Martin Carr reviews the third episode of Wayward Pines season 2…
Building character, creating backstory and broadening the creative canvas sounds pretentious mainly because it is. Before any of that other stuff can be done you have to make people care about something. Conjure up a person who is defined by dominance, instills fear but remains inherently weak and you have yourself a dictator in the making. Give them a warped sense of the world, unwarranted feelings of superiority and features just off being handsome and your home free. Such people exist in this world of that I am sure but most are ferreted out and learn to temper their less favourable traits, if only for the purposes of self-preservation. Others go the other way and end up running for political office.
What makes Wayward Pines interesting this week is how they have chosen to go about humanising their most unlikeable character. It would appear that the best way to make an audience like the unlikeable is make them a victim of circumstance. In soft focus flashback you must paint your character as a brainwashed dolt, groomed from birth to be superior, overbearing and unwavering in their belief system. A trick the writer of Wayward Pines has more than pulled off with Jason Higgins.
Nothing more than a man child playing army games, Tom Stevens has breathed life into someone at odds with his surroundings. Thrust into a position of power for which he is ill prepared and yet incapable of walking away from. Jason is shaping up to be the ultimate victim in a town defined by them. And that he remains optimistic in the face of extreme adversity while others are trying to destroy everything remains a big problem for Pines.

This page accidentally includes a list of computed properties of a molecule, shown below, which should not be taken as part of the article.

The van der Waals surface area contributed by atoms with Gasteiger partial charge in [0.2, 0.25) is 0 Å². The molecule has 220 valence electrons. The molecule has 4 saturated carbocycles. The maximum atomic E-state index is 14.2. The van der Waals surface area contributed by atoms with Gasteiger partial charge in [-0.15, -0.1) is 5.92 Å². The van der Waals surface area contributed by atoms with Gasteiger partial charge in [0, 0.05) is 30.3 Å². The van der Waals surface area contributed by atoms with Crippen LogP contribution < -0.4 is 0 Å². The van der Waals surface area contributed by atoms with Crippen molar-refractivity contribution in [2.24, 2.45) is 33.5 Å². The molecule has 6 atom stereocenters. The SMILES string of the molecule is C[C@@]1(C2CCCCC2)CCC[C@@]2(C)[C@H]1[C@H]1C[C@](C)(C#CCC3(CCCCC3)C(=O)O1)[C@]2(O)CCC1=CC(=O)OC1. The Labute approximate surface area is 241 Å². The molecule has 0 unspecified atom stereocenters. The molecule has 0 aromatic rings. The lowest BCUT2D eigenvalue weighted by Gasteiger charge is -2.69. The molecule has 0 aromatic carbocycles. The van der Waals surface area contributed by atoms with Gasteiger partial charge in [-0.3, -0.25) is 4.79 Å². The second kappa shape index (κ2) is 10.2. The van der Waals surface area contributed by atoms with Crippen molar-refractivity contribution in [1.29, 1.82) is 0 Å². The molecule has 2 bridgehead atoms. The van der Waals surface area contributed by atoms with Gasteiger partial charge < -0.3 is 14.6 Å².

Although there is a decent amount of conflict created by character clashes, apposing beliefs and the presence of aberrations Pines remains in danger of fizzling out. Once you get beyond the shock factor of procreating pre-pubescents, flagrantly obvious Orwellian overtones and toys out of the pram melodramatics, Pines still lacks a viable threat. Although the character acting will keep it going for a while, there needs to be something more substantial beyond the fence.
As we venture into episode four and there are more than a few hints of life beyond the perimeter, there is a distinct impasse looming large on the horizon. In any drama you need to have people you care about not feel indifference towards. It is unfortunate to note that Jason Patric’s Doctor Yedlin is wearing much the same face as any television audience which tunes in. Namely one of disbelief, confusion, mild frustration which will make way for resignation before long. Unless there really is something series defining hiding out amongst the trees beyond those electric fences, this could turn into hard work for no reason.